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03.08 Which Reality Green Screen Video Assignment

Assignment Deliverables

  • Exported H.264 .mp4 - maximum 30 - 60 seconds long video file of project (.mp4)
    • label file YYYYMMDD Lastname Firstname Which Reality Video Project.mp4
  • Brief written description of the project and creative decisions made (.pdf)
    • label file YYYYMMDD Lastname Firstname Which Reality Video Project Description.pdf

Assignment Overview

Review the examples of abstract video from the previous week as well as the green screen video art examples from this week. Note different techniques used in the videos to create new realities. Consider how the separation of a character or object from its original context allows for the construction of new visuals and constructed spaces.

Use a combination of chroma keying, rotoscoping, luma keys, generative video, found footage, sounds, 3D environments and other video compositing techniques to answer the question, “Which reality?” Is this reality or is it an illusion? How do we know what is real when human perceptions are disconnected from the nature of the universe?

Final Video Requirements

  • minimum 30 seconds to a maximum of 60 seconds
  • use at least one green screen shot, can use more
  • use at least one motion tracking shot, can use more
  • use a self generated abstract video, could be made with analog or digital means
  • use sounds created by you

Concepts to Consider

Once video is separated from the background with a green screen or other masking technique, then it can be manipulated in creative ways to create new interesting visual compositions. With video one is not limited to a single static composition, the element of time allows things to change.


Changing the scale of the character, objects, or environment can have dramatic effects on the viewer’s perception of your content. For dramatic changes in scale, such as shrinking a person down or turn a person into a giant, it is important to use the concepts of perspective. For example, when shooting a “giant” move the camera as low as possible so that the camera is looking up at the person from a “worm’s eye view”. This will make it more believable since if there was a giant in reality we would have to look up to see it.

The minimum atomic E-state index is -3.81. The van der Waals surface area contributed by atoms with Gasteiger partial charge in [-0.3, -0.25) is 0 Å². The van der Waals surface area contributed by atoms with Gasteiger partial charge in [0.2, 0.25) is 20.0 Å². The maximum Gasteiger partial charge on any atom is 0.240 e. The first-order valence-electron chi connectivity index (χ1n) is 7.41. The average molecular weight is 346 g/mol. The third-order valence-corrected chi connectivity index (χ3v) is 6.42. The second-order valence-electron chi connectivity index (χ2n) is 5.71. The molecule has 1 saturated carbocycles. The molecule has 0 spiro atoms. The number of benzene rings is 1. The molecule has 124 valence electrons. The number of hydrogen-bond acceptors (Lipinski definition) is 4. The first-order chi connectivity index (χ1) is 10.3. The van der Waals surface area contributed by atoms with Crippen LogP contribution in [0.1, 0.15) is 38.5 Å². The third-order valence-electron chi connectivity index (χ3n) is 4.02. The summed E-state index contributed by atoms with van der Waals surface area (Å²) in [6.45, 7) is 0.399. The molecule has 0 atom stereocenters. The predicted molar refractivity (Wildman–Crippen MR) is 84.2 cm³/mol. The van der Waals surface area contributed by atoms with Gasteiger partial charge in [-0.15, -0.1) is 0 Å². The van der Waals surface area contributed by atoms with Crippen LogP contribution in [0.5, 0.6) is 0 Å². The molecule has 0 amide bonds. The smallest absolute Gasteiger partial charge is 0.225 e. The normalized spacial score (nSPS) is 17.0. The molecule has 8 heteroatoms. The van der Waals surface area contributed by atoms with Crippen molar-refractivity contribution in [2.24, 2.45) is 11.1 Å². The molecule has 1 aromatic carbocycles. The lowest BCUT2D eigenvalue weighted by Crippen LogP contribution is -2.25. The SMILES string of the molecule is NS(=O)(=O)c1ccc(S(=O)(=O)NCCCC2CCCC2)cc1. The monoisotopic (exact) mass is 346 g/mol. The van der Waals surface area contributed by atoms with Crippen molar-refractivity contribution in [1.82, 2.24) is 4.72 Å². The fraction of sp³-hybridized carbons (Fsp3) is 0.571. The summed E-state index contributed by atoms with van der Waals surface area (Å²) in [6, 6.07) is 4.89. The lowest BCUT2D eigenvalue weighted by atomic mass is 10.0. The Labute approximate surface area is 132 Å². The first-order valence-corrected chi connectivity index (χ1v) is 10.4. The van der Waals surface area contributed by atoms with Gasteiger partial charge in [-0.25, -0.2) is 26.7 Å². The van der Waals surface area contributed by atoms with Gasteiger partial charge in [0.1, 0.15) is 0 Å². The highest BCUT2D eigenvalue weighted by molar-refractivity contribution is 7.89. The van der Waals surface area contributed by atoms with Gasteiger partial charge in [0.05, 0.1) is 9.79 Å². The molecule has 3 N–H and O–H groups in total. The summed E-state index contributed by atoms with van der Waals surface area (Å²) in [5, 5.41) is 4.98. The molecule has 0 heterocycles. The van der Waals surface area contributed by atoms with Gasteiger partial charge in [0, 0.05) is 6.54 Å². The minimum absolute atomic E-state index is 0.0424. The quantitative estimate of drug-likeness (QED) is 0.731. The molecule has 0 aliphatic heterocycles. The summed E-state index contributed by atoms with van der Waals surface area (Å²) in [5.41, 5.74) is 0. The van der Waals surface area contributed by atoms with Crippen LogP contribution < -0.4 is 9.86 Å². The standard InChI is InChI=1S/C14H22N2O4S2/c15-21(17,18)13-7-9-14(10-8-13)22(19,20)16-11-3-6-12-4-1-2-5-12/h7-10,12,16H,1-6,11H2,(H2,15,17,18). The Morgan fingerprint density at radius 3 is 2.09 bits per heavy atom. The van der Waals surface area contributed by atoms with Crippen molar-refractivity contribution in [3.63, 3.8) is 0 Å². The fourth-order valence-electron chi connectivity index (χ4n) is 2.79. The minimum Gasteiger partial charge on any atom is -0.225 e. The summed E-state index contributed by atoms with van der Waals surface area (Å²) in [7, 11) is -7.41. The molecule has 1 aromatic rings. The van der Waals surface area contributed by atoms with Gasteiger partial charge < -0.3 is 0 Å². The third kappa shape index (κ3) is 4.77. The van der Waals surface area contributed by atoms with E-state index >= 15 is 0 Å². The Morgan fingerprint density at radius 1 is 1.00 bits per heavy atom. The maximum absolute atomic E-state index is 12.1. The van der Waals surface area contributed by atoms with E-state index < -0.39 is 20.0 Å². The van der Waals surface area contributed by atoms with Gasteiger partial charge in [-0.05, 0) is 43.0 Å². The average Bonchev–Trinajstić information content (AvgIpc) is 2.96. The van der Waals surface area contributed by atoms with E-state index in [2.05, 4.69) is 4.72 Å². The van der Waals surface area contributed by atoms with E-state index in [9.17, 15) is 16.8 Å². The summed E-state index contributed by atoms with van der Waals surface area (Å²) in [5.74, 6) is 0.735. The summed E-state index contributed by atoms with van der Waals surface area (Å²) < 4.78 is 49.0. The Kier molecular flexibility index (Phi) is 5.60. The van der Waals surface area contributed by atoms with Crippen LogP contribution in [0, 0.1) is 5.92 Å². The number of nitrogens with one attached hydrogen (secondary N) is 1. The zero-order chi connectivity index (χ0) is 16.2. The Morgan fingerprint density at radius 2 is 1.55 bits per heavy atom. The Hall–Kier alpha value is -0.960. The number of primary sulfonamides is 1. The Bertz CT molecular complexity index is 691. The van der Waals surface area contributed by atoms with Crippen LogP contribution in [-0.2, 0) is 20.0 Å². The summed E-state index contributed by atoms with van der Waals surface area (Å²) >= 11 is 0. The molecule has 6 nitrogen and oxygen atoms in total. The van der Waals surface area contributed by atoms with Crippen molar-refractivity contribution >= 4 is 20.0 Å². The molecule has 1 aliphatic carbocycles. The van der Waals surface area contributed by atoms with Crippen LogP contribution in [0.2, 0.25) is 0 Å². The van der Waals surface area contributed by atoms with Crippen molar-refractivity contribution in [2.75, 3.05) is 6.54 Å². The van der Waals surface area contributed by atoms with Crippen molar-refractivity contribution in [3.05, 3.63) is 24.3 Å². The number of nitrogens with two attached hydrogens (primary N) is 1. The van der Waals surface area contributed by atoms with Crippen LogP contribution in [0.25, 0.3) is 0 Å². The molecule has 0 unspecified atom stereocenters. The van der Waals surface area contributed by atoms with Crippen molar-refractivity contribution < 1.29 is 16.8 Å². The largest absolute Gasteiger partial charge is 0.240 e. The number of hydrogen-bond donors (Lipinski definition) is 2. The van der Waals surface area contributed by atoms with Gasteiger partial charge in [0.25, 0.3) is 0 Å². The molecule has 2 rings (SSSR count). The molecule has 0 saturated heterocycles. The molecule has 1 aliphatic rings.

Changing Place or Environment

Removing the original context by changing the depicted place or environment can make new associations with your content. An environment can change within the same shot or on transitions. Multiple environments can be combined

Subtracted or Negative Space

  • Wear a green square on your shirt and suddenly there is a gap or “negative space” on your body that can be filled in with video.
  • Paint green circles on your face and fill each one with a different video.

Repeat Elements

Control C or Command C followed by Control V & Command V is the quintessential action of digital workflows. Once something is digital, making copies is nearly costless. Multiple instances of keyed out green screen footage can be placed in the same seen. Repetition is a fundamental design principle that can add unity, structure, and emphasis to a visual composition.

Use Motion Tracking and Camera Tracking

Green screen shots are easiest to composite when done with a static camera on a tripod, but this can create less dynamic shots than if the camera was moving. One can simply have camera movement but this will likely make the footage bounce around in the viewport. A better way is to motion track the footage so that other objects and footage composited into the scene track along with the green screen footage. This can range in complexity from a simple pan track or a swirling 3D motion track.